研究 Profile: Kristine Griffett
Published on 22 April 2020
Kristine Griffett, Ph.D., assistant professor of pharmacology at St. Louis College of Pharmacy, studies nuclear receptors to develop targeted therapeutics for cardio-metabolic diseases, including diabetes, Alzheimer’s disease, obesity, atherosclerosis and fatty liver disease. By focusing on nuclear receptors, Griffett’s work looks at the underlying causes of disease and examines how many diseases can share a single underlying cause.
“The diseases I research are often treated separately, but they can all have the same underlying cause, which is inflammation,” Griffett explained. “We often see that people who suffer from one of these diseases have one or more of the others as well. This is because inflammation can affect many of the body’s systems in different ways, from joint problems to life-threatening illnesses.”
Griffett’s background is in genetics, and she earned her Doctor of Developmental Genetics from the University of South Florida, where she studied somatic mutations in zebrafish embryos to understand developmental pathways as well as cancer. As a postdoc at Scripps, she worked with Tom Burris, Ph.D., FAAAS, FAHA, 校友 Chair in Pharmaceutical Education and vice president for research at the College, who introduced her to the field of nuclear receptors in pharmacology and drug discovery.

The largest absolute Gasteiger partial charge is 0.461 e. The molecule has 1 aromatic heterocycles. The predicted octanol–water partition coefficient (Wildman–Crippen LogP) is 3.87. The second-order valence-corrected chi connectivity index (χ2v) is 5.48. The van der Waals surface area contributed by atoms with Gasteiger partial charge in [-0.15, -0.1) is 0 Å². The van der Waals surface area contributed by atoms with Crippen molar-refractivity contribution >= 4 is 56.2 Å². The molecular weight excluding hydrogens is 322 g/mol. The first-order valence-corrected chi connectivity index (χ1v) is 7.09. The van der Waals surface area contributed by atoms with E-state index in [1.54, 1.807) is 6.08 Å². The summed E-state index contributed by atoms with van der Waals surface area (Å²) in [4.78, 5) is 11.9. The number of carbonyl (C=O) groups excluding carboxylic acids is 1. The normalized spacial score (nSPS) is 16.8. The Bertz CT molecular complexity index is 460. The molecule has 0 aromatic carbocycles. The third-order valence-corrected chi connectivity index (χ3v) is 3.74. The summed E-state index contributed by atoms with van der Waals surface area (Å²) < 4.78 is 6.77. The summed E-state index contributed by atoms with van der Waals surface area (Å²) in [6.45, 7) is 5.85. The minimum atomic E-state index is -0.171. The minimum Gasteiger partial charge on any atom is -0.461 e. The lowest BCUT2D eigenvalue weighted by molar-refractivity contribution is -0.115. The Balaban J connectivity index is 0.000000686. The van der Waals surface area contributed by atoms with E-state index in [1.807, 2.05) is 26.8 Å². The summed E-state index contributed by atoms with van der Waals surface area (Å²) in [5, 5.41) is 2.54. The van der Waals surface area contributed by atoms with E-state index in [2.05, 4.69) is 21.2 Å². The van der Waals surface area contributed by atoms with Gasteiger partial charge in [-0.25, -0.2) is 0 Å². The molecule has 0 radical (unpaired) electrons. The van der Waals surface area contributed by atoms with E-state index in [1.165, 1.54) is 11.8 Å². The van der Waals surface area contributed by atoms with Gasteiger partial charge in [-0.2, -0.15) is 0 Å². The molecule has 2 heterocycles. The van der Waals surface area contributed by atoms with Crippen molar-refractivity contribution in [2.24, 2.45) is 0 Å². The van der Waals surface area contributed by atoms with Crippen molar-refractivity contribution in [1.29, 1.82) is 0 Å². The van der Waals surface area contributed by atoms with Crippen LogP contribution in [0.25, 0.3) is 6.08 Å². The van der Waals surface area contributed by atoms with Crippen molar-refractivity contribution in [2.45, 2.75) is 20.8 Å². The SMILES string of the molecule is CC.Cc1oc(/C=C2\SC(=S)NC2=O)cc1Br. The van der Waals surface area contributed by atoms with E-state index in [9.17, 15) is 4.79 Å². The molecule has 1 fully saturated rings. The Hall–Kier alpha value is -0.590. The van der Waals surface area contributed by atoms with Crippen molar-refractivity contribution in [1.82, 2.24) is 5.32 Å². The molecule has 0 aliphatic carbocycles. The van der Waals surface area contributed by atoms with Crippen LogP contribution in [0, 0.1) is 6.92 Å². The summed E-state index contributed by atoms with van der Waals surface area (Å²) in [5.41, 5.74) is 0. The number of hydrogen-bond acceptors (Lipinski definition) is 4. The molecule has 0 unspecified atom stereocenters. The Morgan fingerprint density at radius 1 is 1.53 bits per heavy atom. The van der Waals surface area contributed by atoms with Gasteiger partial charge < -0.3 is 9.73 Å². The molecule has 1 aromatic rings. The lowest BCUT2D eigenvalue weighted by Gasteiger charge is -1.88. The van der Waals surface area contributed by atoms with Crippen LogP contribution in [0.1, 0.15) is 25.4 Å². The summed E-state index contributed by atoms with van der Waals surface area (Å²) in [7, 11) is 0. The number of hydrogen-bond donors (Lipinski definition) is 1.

“At Scripps, Dr. Burris and I were examining nuclear receptors and fatty liver disease,” Griffett explained. “Although we began by focusing on fatty liver disease, the receptors we study are also involved in atherosclerosis and inflammation, so the treatments we work on have the potential to treat a variety of diseases simultaneously.”
When Burris accepted a position at Saint Louis University, he recruited Griffett to work with him again. She moved with his lab to the College when he was recruited to direct research at the Center for Clinical Pharmacology. As part of Burris’ team, she also collaborates with Bahaa El-Gendy, Ph.D., assistant professor of medicinal chemistry, and members of his team, including Lamees Hegazy, Ph.D., assistant professor of medicinal chemistry.
“At the center, we each have a unique specialty and are a complete drug discovery team,” Griffett explained. “Dr. Hegazy is a computational chemist who virtually constructs a therapeutic based on the structure of the receptor, then Dr. Elgendy creates the compound, and I test it. I come back to them with results, and we keep working through the process until we get the results we’re looking for.”
The team is currently working on a compound that has potential to treat atherosclerosis and high cholesterol more effectively and with fewer side effects than statins, which are typically prescribed for these conditions. Griffett hopes that the compound will be ready for preclinical trials in the next five years. She is also continuing her work on other cardio-metabolic diseases and their related conditions.
“The best part of doing this kind of research is that we’re always learning something,” Griffett explains. “I might find a drug that works with a target in a certain disease, but then I find out that this target is involved in so many other things, and it opens the doors for other types of studies or a new drug design. Studying nuclear receptors is a gift that keeps on giving, because you're always finding something new, and then you can challenge yourself with it.”
Griffett’s research is supported by the American Heart Association.